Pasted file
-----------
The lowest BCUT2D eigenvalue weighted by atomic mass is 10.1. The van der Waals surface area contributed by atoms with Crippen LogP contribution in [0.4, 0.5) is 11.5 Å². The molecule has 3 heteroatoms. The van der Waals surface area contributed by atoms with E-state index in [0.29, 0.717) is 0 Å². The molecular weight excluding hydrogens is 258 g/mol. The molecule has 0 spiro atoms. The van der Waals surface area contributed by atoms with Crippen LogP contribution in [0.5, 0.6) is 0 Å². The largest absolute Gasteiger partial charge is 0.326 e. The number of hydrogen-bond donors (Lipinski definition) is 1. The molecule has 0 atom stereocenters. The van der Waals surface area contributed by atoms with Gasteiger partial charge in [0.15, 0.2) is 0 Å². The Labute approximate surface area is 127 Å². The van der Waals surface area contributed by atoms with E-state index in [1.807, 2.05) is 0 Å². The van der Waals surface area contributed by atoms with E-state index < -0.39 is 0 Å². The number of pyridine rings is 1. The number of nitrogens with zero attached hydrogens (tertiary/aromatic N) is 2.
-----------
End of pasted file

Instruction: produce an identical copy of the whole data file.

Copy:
The lowest BCUT2D eigenvalue weighted by atomic mass is 10.1. The van der Waals surface area contributed by atoms with Crippen LogP contribution in [0.4, 0.5) is 11.5 Å². The molecule has 3 heteroatoms. The van der Waals surface area contributed by atoms with E-state index in [0.29, 0.717) is 0 Å². The molecular weight excluding hydrogens is 258 g/mol. The molecule has 0 spiro atoms. The van der Waals surface area contributed by atoms with Crippen LogP contribution in [0.5, 0.6) is 0 Å². The largest absolute Gasteiger partial charge is 0.326 e. The number of hydrogen-bond donors (Lipinski definition) is 1. The molecule has 0 atom stereocenters. The van der Waals surface area contributed by atoms with Gasteiger partial charge in [0.15, 0.2) is 0 Å². The Labute approximate surface area is 127 Å². The van der Waals surface area contributed by atoms with E-state index in [1.807, 2.05) is 0 Å². The van der Waals surface area contributed by atoms with E-state index < -0.39 is 0 Å². The number of pyridine rings is 1. The number of nitrogens with zero attached hydrogens (tertiary/aromatic N) is 2.